Sometimes I don’t know what to do with myself, something that someone from New York City is not supposed to feel.
This is the city that never sleeps. The place that invented hustle and bustle; the borough I’ve wanted to live in since 1968 when I was in 4th grade and declared the Bronx “boring” compared to Manhattan. (I had this epiphany after my first visit.)
And now I feel like I’m back where I started — emotionally, anyway.
From the start of the pandemic, I’ve been one of the #NewYorkOrNowhere holdouts and I’m encouraged by the report on the website of Comptroller Brad Lander: “Since July 2021, USPS data has shown an estimated net gain of 6,332 permanent movers, indicating a gradual return to New York City.”
Things have changed, though and I don’t think there’ll be a “return to normal” as we once believed back in the beginning of 2020, when we were told that if we wore masks and social distanced it would take two weeks to stop the spread.
I heard a news commentator say that the whole country is exhausted. It’s the existential kind of tiredness, and not just from having to wear a mask or show proof of vaccination.
It’s hard to walk down block after block and get nostalgic for what was. Sometimes my wistfulness goes back further than two years ago.
“The Gilded Age”
Recently, out of ennui, I binged “Mad Men.” I found myself laughing out loud at times, like when ad exec Pete Campbell and his wife Trudy buy a two-bed on Madison and 83rd for 30K and Trudy’s parents are upset at the location because “it falls off after 79th.” I’ve also started watching HBO Max’s “The Gilded Age” where 61st and Fifth is considered the outskirts and old money shuns the recently wealthy, because old money was, what? Greener?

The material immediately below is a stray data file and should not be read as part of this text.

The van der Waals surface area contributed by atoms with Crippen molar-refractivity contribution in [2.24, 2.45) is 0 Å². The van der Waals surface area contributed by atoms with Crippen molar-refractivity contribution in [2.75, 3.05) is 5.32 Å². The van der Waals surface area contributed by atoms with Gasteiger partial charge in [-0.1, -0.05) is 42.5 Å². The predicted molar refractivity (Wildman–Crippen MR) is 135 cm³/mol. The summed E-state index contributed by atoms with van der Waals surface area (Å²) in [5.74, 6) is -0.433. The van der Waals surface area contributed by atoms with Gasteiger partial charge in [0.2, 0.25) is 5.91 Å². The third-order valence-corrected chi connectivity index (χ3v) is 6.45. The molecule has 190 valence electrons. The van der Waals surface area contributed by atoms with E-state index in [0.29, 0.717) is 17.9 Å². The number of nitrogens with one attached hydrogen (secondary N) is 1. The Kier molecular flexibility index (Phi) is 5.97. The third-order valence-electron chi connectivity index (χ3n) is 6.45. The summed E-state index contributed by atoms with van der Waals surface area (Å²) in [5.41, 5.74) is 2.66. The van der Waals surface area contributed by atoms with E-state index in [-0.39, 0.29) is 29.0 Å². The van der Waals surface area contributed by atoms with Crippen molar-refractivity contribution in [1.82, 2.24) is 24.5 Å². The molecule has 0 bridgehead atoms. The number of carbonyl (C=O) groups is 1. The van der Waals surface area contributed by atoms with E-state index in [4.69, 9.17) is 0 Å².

Part of the enjoyment of both the 60s and late 1900s Manhattan depicted in these shows was the glamour. Now everyone dresses down because many still work from home and those who don’t no longer have a dress code to adhere to; employers are lucky they can get people to go into the office at all.
I got a glimmer of hope that not everyone has gone the way of “casual is the new black” when I was invited to an afternoon performance at The Metropolitan Opera. There was a young woman with an up-do in a gold, floor-length skirt, and (faux?) fur shrug. Another was in a head-to-toe combo of Chanel and Prada.
Since it had been snowing outside, I’d dressed for the weather and regretted it. But I felt good to be out and about. I felt even better about what I’d gotten my husband, Neil, for Christmas: memberships to the major museums. It was a way to not only give support to NYC cultural institutions that suffered during the height of the pandemic but to motivate us to become part of the scene again. We also make a point of going out to dinner a couple of times a week for the same reasons. I confess, that even though society is no longer sheltering in place, after doing so for so long, staying home became accepted and easier than getting dressed and going anywhere.
I realize that younger people have found their way “out there” already. It’s a little different for the older crowd. We’re more susceptible to whatever strains are about and comfortable to fall back on the “did it, done it, seen it, been there” excuse to stay home because as we learned from Isaac Newton, “An object at rest stays at rest.”
I’ve been around long enough to know that wishing for the past (in this case NYC) to once again become the present is a waste of time. I’m trying to think of what’s happening now, not as the new normal, but as the transition awaiting what’s to come: the new New York.
Lorraine Duffy Merkl is the author of the upcoming novel “The Last Single Woman in New York City,” to be published by Heliotrope Books in spring 2022.